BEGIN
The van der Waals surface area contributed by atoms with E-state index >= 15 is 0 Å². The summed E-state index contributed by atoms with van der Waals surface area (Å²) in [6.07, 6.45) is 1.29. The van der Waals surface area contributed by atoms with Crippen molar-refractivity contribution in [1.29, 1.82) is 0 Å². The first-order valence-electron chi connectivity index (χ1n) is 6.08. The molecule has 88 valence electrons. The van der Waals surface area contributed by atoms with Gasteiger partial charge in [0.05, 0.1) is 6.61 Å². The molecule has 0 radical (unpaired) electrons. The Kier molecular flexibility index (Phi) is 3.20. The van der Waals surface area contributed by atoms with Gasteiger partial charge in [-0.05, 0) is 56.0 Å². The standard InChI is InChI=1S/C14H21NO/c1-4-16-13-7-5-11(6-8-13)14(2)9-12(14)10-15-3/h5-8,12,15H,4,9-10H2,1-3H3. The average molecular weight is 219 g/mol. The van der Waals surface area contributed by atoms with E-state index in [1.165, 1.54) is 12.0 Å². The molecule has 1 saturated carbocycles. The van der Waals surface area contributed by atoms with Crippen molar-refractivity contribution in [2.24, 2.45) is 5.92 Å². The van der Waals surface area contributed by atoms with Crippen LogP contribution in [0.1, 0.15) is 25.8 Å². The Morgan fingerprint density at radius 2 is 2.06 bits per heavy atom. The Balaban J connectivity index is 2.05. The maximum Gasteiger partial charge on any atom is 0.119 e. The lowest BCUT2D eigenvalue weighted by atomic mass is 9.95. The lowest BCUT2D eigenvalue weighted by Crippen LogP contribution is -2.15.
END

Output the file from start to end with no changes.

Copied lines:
The van der Waals surface area contributed by atoms with E-state index >= 15 is 0 Å². The summed E-state index contributed by atoms with van der Waals surface area (Å²) in [6.07, 6.45) is 1.29. The van der Waals surface area contributed by atoms with Crippen molar-refractivity contribution in [1.29, 1.82) is 0 Å². The first-order valence-electron chi connectivity index (χ1n) is 6.08. The molecule has 88 valence electrons. The van der Waals surface area contributed by atoms with Gasteiger partial charge in [0.05, 0.1) is 6.61 Å². The molecule has 0 radical (unpaired) electrons. The Kier molecular flexibility index (Phi) is 3.20. The van der Waals surface area contributed by atoms with Gasteiger partial charge in [-0.05, 0) is 56.0 Å². The standard InChI is InChI=1S/C14H21NO/c1-4-16-13-7-5-11(6-8-13)14(2)9-12(14)10-15-3/h5-8,12,15H,4,9-10H2,1-3H3. The average molecular weight is 219 g/mol. The van der Waals surface area contributed by atoms with E-state index in [1.165, 1.54) is 12.0 Å². The molecule has 1 saturated carbocycles. The van der Waals surface area contributed by atoms with Crippen molar-refractivity contribution in [2.24, 2.45) is 5.92 Å². The van der Waals surface area contributed by atoms with Crippen LogP contribution in [0.1, 0.15) is 25.8 Å². The Morgan fingerprint density at radius 2 is 2.06 bits per heavy atom. The Balaban J connectivity index is 2.05. The maximum Gasteiger partial charge on any atom is 0.119 e. The lowest BCUT2D eigenvalue weighted by atomic mass is 9.95. The lowest BCUT2D eigenvalue weighted by Crippen LogP contribution is -2.15.